With all the fanfare over the arrival of William and Kate’s first baby, (the “royal baby”)  I was just thinking about the whole concept of “royalty” and why monarchies still exist. 

As far as I know, kings and queens are mostly figureheads, right?  Or do they still have political power, albeit from behind the scenes?  If they don’t have much power, then what is the point? Do people want to hold on to monarchies for the same reason people like watching soap operas…. to  escape our own ordinary lives and keep track of  the drama in someone else’s life?   Ok, that was a lot of questions in one paragraph, but I’m asking these questions because personally I don’t get why we should bow down to or idolize people who are no better than you, me, or Joe Schmo down the street.  And people who really didn’t do much to obtain their fame and fortune…. other than being born.  Well, or marrying into a “royal” family.

There is one true king. The King of kings.  And maybe I have the wrong attitude on all of this, but in my view there is no earthly king who is worthy of our deep reverence and attention.   Don’t get me wrong.  I believe all people should be treated with respect, so I wouldn’t disrespect Prince William, or the Queen of England, or any “royal” if I were to meet them in real life.  But there is only one King who I worship and revere. Jesus!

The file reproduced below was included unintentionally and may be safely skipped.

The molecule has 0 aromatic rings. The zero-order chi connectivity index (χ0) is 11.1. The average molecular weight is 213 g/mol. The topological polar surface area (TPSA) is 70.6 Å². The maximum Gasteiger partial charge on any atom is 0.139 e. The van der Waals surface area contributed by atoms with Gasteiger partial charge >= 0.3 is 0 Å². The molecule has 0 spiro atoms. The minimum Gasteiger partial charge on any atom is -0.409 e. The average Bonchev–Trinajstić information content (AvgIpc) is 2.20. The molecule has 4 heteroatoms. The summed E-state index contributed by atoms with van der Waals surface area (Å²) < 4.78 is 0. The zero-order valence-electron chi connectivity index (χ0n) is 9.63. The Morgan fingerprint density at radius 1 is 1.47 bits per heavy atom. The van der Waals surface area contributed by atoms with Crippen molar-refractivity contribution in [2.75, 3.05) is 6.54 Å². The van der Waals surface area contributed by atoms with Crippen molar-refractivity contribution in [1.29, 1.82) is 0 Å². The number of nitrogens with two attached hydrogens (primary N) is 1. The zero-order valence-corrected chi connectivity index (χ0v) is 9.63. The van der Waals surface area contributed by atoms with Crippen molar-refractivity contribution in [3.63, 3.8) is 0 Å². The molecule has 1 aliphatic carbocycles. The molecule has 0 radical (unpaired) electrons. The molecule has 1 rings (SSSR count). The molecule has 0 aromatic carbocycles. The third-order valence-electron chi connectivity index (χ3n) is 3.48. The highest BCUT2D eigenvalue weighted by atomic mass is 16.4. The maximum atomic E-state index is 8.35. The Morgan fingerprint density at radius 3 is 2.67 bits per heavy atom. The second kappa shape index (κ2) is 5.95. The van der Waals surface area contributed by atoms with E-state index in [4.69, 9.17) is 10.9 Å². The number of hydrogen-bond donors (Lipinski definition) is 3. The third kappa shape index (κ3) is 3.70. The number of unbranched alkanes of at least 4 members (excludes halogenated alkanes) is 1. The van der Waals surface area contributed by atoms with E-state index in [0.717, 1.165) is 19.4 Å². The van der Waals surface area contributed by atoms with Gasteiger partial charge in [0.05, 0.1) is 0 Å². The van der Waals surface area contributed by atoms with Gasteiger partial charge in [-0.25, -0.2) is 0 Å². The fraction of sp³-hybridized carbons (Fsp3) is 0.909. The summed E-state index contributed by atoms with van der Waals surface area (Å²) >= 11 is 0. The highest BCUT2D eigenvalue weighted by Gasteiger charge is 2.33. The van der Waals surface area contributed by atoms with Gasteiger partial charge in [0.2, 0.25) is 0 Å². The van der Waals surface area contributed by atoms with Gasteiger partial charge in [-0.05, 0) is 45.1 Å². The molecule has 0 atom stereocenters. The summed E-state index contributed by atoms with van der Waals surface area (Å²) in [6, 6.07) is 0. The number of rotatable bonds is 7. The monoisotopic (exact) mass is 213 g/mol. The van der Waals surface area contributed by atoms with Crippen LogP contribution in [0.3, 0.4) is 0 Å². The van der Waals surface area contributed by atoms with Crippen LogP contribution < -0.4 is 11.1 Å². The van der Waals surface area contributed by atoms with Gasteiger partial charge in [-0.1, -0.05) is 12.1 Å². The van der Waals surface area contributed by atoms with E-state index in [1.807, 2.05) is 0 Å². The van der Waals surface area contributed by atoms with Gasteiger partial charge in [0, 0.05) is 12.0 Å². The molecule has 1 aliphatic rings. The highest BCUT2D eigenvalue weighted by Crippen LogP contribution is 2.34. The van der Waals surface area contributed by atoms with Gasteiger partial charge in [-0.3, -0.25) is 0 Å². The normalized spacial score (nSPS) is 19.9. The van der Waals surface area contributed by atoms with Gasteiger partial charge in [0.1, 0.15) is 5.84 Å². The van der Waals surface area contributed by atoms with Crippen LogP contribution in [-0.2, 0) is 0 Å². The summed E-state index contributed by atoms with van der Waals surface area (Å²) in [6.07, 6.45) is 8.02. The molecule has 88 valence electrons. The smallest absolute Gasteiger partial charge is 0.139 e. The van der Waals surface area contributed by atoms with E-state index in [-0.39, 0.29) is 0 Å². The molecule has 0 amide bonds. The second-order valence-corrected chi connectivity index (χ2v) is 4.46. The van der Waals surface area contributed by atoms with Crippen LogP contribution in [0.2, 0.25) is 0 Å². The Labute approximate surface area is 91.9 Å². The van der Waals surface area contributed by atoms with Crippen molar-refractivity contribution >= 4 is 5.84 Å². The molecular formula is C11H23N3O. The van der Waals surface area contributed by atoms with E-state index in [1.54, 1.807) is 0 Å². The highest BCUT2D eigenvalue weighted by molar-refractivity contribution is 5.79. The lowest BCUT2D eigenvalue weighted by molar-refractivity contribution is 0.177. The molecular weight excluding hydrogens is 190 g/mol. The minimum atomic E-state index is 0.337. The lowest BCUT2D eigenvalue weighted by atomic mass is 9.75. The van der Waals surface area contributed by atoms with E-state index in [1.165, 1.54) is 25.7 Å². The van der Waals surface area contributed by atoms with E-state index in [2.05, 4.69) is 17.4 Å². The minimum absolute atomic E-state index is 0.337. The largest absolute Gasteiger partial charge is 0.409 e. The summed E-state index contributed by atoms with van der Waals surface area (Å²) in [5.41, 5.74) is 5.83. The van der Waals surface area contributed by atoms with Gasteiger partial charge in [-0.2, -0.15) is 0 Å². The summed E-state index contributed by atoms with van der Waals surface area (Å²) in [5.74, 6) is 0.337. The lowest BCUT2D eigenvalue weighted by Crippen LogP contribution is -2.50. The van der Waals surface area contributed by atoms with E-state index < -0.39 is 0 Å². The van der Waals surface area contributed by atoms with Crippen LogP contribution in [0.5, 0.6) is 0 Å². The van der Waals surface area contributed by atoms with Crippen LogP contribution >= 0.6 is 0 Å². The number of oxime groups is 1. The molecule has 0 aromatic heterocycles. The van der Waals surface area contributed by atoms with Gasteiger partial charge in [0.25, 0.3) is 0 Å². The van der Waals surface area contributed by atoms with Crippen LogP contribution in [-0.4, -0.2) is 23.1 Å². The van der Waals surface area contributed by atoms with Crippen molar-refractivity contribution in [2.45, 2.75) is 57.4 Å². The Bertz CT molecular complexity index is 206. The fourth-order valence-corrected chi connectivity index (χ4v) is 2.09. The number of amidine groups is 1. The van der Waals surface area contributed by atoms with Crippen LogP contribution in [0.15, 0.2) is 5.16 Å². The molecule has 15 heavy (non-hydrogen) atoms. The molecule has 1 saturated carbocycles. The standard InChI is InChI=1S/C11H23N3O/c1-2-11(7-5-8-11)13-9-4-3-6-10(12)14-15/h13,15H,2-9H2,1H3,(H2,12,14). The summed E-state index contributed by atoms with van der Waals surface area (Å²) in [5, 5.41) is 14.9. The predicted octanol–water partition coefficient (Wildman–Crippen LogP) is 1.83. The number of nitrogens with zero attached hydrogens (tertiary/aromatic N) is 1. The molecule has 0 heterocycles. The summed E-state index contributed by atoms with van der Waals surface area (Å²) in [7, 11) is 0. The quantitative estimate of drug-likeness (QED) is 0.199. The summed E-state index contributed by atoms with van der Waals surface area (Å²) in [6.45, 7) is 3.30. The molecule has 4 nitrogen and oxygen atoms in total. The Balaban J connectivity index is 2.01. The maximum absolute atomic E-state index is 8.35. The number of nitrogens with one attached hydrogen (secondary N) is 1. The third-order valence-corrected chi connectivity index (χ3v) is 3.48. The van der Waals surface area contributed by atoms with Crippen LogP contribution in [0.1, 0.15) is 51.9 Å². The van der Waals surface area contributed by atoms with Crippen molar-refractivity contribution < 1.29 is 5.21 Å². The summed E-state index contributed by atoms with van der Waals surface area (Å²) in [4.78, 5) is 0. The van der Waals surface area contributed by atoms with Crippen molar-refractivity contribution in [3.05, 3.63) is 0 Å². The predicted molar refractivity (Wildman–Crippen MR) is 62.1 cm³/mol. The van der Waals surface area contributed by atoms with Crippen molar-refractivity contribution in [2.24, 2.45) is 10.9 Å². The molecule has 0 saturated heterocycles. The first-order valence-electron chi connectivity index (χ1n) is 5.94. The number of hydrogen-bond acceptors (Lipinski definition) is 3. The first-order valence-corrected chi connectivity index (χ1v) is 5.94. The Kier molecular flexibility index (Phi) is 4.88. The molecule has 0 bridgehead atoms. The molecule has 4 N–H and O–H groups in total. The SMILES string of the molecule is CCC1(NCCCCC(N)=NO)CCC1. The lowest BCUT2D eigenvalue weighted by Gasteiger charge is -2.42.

And speaking of that, since I am a daughter of the true King, what does that make me?  Yes, a princess!  😀  There are millions of true princesses in this world.   And princes. In fact, this may be a good topic for a completely different blog post, but I believe this is why so many little girls are practically obsessed with anything “princess-y” and have so much fun dressing up like princesses.  Because that is how we were designed, to be a beloved daughter of the true King.  It’s in our DNA.

Your thoughts?


  • Geoff